Is There a Cancer-Probiotics Connection?

ProbioticsPeople have started to understand just  how important probiotics are in restoring the balance of good bacteria to our guts. While there are probiotic-rich foods like yogurt you can add to your diet, generally a probiotic supplement is the only way to get enough active cultures to see any effect. Some probiotic brands like Whole Body Research’s Keybiotics have 37.5 billion active cultures.

Now  that we’ve got probiotics straight, I want to talk about recent studies that suggest the health benefit of taking probiotics is even greater than first realized. It turns out probiotics might help cancer treatments, and other disease-fighting drugs, do their jobs better.

In a 2013 study out of the University of Michigan, lab mice were given high doses of antibiotics to kill much of the bacteria in their stomachs. These antibiotics killed the good and bad bacteria in the gut, causing the ratio between the two to become out of whack. The mice were then given cancer-treating drugs and they responded poorly.  Moreover, a separate treatment targeted the immune system and these immune-boosting drugs also were not as effective.

What gives? What’s the relationship between a good bacteria ratio in the gut and cancer and how can probiotics influence cancer treatment?

It all starts with the differences in inflammation between a person with a good gut and a person with a troubled gut. In a human being struggling with a proper bacteria ratio in their gut — either because of lack of probiotic influences  or other factors — their stomach as well as the rest of their body potentially has more inflammation. This is an environment that makes cancer tumors more likely to thrive and cancer treatment less likely to be effective.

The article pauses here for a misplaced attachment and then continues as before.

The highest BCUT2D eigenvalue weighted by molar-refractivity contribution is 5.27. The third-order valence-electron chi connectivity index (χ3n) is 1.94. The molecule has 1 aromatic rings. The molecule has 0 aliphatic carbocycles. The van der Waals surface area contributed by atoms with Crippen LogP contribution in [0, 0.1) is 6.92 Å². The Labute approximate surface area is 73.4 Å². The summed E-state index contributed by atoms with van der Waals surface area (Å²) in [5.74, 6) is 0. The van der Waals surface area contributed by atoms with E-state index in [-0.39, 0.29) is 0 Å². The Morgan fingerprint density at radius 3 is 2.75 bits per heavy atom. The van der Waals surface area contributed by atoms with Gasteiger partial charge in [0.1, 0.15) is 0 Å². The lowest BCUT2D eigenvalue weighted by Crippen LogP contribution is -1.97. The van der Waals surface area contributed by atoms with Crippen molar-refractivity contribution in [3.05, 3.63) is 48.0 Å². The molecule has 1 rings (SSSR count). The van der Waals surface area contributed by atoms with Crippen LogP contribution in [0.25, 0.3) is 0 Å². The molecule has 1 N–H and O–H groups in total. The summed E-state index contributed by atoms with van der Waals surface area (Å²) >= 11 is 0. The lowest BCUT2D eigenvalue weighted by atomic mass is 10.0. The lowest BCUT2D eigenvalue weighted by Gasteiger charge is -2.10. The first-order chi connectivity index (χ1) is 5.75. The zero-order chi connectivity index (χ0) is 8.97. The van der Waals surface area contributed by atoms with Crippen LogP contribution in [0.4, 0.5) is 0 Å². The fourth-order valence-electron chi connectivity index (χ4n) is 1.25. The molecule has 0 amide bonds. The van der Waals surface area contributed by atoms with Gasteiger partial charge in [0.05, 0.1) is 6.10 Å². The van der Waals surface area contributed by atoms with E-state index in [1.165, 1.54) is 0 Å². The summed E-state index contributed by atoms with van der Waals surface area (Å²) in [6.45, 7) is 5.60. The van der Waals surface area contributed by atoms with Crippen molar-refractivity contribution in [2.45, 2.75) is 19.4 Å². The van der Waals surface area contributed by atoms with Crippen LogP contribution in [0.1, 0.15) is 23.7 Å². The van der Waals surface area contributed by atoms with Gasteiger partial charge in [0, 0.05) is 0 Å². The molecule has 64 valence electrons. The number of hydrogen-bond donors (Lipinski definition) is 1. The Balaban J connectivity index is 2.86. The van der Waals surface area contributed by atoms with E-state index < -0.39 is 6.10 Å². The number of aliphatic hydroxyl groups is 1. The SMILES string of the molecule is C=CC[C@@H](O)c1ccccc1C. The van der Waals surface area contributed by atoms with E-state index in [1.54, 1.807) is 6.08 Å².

Probiotics on the other hand might help people naturally generate a critical substance called “R-spondon1” which activates stem cell production within your intestinal walls. You might’ve heard about stem cells before. These crucial tissue regeneration machines have been in the news for at least the past 15 years. For our purposes, though, stem cell production is crucial when it comes to cancer treatment because most cancer treatment like chemotherapy involves the destruction of cells. Arguably the most critical thing a cancer patient needs while getting treatment is the ability to regenerate cell and tissue.

“R-spondon1” will generate naturally provided the environment is right. This starts in the gut. If your gut bacteria are in line, the environment will be good and “R-spondron1” will be activated. If your gut bacteria are out of sorts, your intestinal cells will have a harder time regenerating. This is often the reason that people link IBS, Cohns and other intestinal conditions to a gut that is out of balance. Probiotics are a key factor in the ability for your intestines to produce natural substances like “R-spondon1” and create the kind of healthy cell regeneration that gives you the ability to stay healthy and fight off problems that arise.

Finally, probiotics need to be considered for another reason. Often cancer fighting techniques like chemotherapy are coupled with heavy doses of antibiotics. Given new research, this appears to be extremely problematic. Much like chemotherapy doesn’t make the distinction between cancer cells and healthy cells, antibiotics kill good and bad bacteria in our bodies and in our gut in the same willy-nilly manner. Probiotics are a moderating force that increasingly seem to be needed in the cancer treatment conversation.

 

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